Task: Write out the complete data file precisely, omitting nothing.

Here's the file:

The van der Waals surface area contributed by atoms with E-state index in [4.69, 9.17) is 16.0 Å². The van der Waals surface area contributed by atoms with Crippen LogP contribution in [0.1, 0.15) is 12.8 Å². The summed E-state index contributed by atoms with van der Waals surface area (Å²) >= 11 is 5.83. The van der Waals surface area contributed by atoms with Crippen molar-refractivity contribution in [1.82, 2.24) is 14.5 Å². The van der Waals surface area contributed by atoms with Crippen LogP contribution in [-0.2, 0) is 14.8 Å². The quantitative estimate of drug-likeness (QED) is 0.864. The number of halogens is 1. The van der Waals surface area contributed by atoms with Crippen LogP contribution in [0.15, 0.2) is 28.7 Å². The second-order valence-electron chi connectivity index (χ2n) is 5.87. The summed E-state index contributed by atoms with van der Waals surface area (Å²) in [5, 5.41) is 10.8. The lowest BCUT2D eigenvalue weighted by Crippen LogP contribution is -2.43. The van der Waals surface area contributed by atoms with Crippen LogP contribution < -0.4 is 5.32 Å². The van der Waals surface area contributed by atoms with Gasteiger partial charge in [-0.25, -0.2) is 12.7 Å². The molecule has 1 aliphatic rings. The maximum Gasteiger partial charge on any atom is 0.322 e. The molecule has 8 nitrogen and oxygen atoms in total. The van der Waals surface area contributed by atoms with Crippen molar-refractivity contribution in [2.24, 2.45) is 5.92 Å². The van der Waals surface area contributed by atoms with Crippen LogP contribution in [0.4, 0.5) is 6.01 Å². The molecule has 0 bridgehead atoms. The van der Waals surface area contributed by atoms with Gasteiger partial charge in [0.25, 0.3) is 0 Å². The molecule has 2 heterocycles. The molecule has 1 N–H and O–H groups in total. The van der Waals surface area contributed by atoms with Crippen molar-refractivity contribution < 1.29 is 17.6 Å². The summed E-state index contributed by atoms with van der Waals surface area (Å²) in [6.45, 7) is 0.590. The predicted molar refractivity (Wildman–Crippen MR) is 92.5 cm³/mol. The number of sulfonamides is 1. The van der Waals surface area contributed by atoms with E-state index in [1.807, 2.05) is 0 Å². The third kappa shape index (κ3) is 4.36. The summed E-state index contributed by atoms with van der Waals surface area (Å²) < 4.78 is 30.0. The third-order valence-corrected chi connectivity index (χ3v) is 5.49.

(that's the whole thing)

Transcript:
The van der Waals surface area contributed by atoms with E-state index in [4.69, 9.17) is 16.0 Å². The van der Waals surface area contributed by atoms with Crippen LogP contribution in [0.1, 0.15) is 12.8 Å². The summed E-state index contributed by atoms with van der Waals surface area (Å²) >= 11 is 5.83. The van der Waals surface area contributed by atoms with Crippen molar-refractivity contribution in [1.82, 2.24) is 14.5 Å². The van der Waals surface area contributed by atoms with Crippen LogP contribution in [-0.2, 0) is 14.8 Å². The quantitative estimate of drug-likeness (QED) is 0.864. The number of halogens is 1. The van der Waals surface area contributed by atoms with Crippen LogP contribution in [0.15, 0.2) is 28.7 Å². The second-order valence-electron chi connectivity index (χ2n) is 5.87. The summed E-state index contributed by atoms with van der Waals surface area (Å²) in [5, 5.41) is 10.8. The lowest BCUT2D eigenvalue weighted by Crippen LogP contribution is -2.43. The van der Waals surface area contributed by atoms with Crippen LogP contribution < -0.4 is 5.32 Å². The van der Waals surface area contributed by atoms with Gasteiger partial charge in [-0.25, -0.2) is 12.7 Å². The molecule has 1 aliphatic rings. The maximum Gasteiger partial charge on any atom is 0.322 e. The molecule has 8 nitrogen and oxygen atoms in total. The van der Waals surface area contributed by atoms with Crippen molar-refractivity contribution in [2.24, 2.45) is 5.92 Å². The van der Waals surface area contributed by atoms with Crippen LogP contribution in [0.4, 0.5) is 6.01 Å². The molecule has 0 bridgehead atoms. The van der Waals surface area contributed by atoms with Gasteiger partial charge in [0.25, 0.3) is 0 Å². The molecule has 2 heterocycles. The molecule has 1 N–H and O–H groups in total. The van der Waals surface area contributed by atoms with Crippen molar-refractivity contribution < 1.29 is 17.6 Å². The summed E-state index contributed by atoms with van der Waals surface area (Å²) in [6.45, 7) is 0.590. The predicted molar refractivity (Wildman–Crippen MR) is 92.5 cm³/mol. The number of sulfonamides is 1. The van der Waals surface area contributed by atoms with E-state index in [1.807, 2.05) is 0 Å². The third kappa shape index (κ3) is 4.36. The summed E-state index contributed by atoms with van der Waals surface area (Å²) < 4.78 is 30.0. The third-order valence-corrected chi connectivity index (χ3v) is 5.49.